17. O'Farrellya C, Doylea O, Victorya G, Palamaro-Munsellc E. Shared reading in infancy and later development: Evidence from an early intervention. Journal of Applied Developmental Psychology. 2010;54:69–83.

18. Bus AG, Van IJzendoorn MH, Pellegrini AD. Joint Book Reading Makes for Success in Learning to Read: A Meta-Analysis on Intergenerational Transmission of Literacy. Review of Educational Research. 1995;65(1):1–21. doi: 10.3102/00346543065001001

19. Crain-Thoreson C, Dal PS. Do Early Talkers Become Early Readers? Linguistic Precocity, Preschool Language, and Emergent Literacy. Developmental psychology. 1992;28(3):421–9.

20. DeBaryshe BD. Joint picture-book reading correlates of early oral language skill. Journal of Child Language. 1993;20(2): 455–61 doi: 10.1017/s0305000900008370 8376479

21. Sénéchal M, LeFevre JA, Hudson E, Lawson EP. Knowledge of storybooks as a predictor of young children's vocabulary. Journal of Educational Psychology. 1996;88(3):520–36.

22. Derrfuss J, Brass M, Neumann J, Yves von Cramon D. Involvement of the Inferior Frontal Junction in Cognitive Control: Meta-Analyses of Switching and Stroop Studies. Human brain mapping. 2005;25:22–34. doi: 10.1002/hbm.20127 15846824

23. Hutton J, Phelan K, Horowitz-Kraus T, Dudley J, Altaye M, DeWitt T, et al. Shared Reading Quality and Brain Activation during Sto ry Listening in Preschool-Age Children. The Journal of pediatrics. 2017;191:204–12. doi: 10.1016/j.jpeds.2017.08.037 29173308

24. Horowitz-Kraus T, Hutton J, Phelan K, Holland SK. Maternal reading fluency is positively associated with greater functional connectivity between the child's future reading network and regions related to executive functions and language processing in preschool-age children. Brain and cognition. 2018.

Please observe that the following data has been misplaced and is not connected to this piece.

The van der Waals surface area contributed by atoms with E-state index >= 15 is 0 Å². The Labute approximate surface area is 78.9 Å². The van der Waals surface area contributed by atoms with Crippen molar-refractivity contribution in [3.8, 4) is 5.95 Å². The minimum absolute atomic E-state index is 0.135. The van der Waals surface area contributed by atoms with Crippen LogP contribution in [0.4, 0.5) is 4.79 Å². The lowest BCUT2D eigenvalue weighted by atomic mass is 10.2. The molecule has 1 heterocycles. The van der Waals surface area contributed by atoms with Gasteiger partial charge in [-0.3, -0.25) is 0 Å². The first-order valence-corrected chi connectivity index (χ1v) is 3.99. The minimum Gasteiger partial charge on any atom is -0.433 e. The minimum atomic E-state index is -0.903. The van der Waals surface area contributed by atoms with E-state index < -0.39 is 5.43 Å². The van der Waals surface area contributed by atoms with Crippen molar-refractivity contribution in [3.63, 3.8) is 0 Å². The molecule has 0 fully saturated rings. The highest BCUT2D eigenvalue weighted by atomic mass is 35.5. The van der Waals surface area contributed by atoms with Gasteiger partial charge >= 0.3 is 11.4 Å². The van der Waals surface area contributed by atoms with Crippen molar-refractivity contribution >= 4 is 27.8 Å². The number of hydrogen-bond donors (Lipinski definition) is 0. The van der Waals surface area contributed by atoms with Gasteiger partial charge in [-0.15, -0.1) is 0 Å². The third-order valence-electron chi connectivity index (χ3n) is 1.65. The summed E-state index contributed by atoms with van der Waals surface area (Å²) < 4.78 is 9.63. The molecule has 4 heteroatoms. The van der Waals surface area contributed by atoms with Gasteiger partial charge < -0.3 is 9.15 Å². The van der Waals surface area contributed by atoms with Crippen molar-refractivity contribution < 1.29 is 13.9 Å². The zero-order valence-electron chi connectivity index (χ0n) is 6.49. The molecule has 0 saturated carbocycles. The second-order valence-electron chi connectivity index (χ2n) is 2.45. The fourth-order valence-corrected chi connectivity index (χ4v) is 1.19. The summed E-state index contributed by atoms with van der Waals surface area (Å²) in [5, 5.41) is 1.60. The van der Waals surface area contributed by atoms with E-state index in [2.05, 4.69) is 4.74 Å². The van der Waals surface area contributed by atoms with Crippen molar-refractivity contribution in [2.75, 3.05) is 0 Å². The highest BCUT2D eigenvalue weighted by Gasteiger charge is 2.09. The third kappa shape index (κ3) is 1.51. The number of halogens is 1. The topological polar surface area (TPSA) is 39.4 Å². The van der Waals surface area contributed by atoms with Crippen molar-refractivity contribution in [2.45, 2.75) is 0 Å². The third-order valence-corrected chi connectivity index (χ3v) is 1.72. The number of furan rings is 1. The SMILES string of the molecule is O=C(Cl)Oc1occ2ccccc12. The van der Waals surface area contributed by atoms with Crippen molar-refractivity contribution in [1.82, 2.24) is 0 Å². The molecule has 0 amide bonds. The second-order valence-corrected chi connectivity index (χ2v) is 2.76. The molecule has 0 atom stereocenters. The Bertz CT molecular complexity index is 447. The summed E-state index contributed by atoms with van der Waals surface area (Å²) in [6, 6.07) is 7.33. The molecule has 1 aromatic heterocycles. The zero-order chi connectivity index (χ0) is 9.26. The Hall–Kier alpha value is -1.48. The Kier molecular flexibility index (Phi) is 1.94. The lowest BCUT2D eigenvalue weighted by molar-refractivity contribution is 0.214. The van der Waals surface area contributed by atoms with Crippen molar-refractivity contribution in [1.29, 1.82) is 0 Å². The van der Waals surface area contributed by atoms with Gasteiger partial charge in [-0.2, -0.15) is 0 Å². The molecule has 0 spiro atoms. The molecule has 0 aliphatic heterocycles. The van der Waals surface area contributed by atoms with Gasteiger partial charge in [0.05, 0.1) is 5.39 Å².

25. Justice LM, Pullen PC. Promising interventions for promoting emergent literacy skills: Three evidence-based approaches. Topics in Early Childhood Special Education. 2003;23:99–113.

26. Whitehurst GJ, Arnold DS, Epstein JN, Angell AL, Smith M, Fischel JE. A picture book reading intervention in day care and home for children from low-income families. Developmental Psychology,. 1994;30(5):679–89.

27. Twait E, Farah R, Shamir N, Horowitz-Kraus T. Dialogic Reading Intervention in Preschoolers is Related to Greater Cognitive Control: an EEG Study. Acta Pediatrica. Accepted.

28. Kuhl PK RR, Bosseler A, Lin JF, Imada T. Infants' brain responses to speech suggest analysis by synthesis. Proc Natl Acad Sci U S A 2014;111(31):11238–45. doi: 10.1073/pnas.1410963111 25024207

29. Kuhl PK, Tsao FM, Liu HM. Foreign-language experience in infancy: effects of short-term exposure and social interaction on phonetic learning. Proceedings of the National Academy of Sciences of the United States of America. 2003;100(15):9096–101. Epub 2003/07/16. doi: 10.1073/pnas.1532872100 12861072; PubMed Central PMCID: PMC166444.